The Dutch Grand Prix was only his third race in Formula One, but it gained him sudden global fame. On the 8th lap of the race, the extremely gifted Roger Williamson’s March got a puncture, which catapulted him into the barrier. The weakly secured barrier threw the car back on track, it slid upside down for three hundred metres or so and eventually turned into a fireball.
Williamson was relatively unhurt but unable to free himself from his vehicle. Purley, seeing the accident, immediately pulled aside and ran across the track to reach the wreckage. First, he attempted to turn the burning car over. However, once he realized he was trying to do the impossible he grabbed a fire extinguisher from a nearby marshal instead.
Unfortunately, Purley’s desperate attempts all failed as the race marshals did nothing to assist him. Later, track employees claimed to have thought Purley himself had the accident, got out of the car and was trying to extinguish it himself.
Most probably, Williamson lost his life from the lack of oxygen and from gas inhalation. “For God’s sake, David, get me out of here!” Williamson has reportedly pleaded for help. Following the tragic accident, his words haunted Purley for a long time.
The race was uninterrupted and Purley’s rescue attempts were observed by many around the track and on TV. There was a fire truck parked a few hundred metres from the scene, which could not have moved any closer as the race was still going on. Ultimately, spectators decided to try to get over the barriers, and give the two drivers a hand. However, security held them back while all the other drivers kept on competing for points and podiums.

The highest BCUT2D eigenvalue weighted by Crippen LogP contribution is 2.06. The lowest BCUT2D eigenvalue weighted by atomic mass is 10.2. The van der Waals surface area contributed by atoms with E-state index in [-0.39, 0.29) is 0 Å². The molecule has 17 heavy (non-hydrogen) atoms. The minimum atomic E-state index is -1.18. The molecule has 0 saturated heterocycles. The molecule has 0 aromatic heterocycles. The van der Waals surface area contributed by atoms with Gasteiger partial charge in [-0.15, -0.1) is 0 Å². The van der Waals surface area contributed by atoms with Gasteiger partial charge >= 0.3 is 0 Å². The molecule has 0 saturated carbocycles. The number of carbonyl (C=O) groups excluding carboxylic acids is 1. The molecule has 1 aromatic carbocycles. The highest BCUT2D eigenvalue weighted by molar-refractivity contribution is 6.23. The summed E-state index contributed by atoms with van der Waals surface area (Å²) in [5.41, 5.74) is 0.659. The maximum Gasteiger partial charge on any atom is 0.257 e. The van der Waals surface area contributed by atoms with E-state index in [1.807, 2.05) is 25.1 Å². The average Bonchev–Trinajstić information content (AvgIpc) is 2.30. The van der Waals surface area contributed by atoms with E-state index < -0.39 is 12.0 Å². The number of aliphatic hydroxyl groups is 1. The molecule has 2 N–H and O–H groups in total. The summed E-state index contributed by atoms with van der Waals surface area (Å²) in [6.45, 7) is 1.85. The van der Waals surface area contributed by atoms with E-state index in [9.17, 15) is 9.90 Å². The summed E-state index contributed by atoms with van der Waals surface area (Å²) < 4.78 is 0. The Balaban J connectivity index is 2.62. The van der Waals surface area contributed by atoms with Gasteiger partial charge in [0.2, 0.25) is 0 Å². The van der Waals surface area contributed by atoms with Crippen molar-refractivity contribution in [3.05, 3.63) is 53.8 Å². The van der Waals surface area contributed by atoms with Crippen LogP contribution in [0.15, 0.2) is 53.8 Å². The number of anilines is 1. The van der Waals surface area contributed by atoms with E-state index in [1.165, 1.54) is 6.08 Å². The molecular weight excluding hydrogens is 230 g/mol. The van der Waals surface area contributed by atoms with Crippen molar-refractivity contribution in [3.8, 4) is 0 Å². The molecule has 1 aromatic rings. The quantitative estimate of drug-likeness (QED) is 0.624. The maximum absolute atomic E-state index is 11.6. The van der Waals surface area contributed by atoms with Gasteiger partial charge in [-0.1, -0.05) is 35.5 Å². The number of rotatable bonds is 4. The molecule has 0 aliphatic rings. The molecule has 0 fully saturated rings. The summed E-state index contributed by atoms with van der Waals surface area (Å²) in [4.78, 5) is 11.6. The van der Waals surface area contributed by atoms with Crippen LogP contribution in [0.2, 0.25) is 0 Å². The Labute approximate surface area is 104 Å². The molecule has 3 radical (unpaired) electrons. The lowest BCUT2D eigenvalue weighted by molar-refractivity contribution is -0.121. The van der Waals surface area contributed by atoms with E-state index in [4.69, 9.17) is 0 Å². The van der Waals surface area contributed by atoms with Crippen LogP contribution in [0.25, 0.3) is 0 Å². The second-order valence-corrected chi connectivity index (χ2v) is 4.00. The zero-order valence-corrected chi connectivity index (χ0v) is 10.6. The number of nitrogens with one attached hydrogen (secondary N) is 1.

“What shocked me was that no one else stopped to help. It wasn’t that I was trying to save my friend, I didn’t know Roger well. It was an instinctive reaction.” Purley said.
Following the tragic accident, new side track regulations, such as mandatory fire-resistant clothing for marshals, were introduced. Thankfully both safety measures and morals among drivers have improved tremendously since Williamson’s fatal accident. It is enough to think of Niki Lauda’s terrifying crash on the Nürburgring when he was pulled out of his burning Ferrari by fellow drivers.
For his bravery and heroism, Purley was awarded one of the highest civilian honors in the UK, the George Medal. He later considered the award to be one of the reasons why his F1 career stumbled. He said people stopped seeing him as a race driver, they saw him as the guy with the shiny George Medal instead.
The 1977 British Grand Prix
After 1973, Purley became famous but was not successful on track. In the later part of the season, he failed to qualify for the Italian Grand Prix and in 1974, for his home race in Silverstone. He raced in F2 and won the championship in F-5000 during his years away from Formula 1.
Eventually, he managed to return to “the golden category” in the second half of 1977. However, during the first practice session in Silverstone, an electrical fire turned Purley’s weekend into a nightmare.
The problem seemed to have been quickly resolved and the fire extinguished. Nonetheless, due to the team’s financial struggles – they did not have a sufficient number of mechanics – they could not prepare the spare car for deployment. Therefore, Purley had to keep on using the very same car he previously had the fiery incident with.
Unfortunately, the leftover dust and some spilled fuel cemented inside in the vehicle’s engine. The throttle of the Lec had stuck wide open at Becketts and Purley ran directly into the barrier.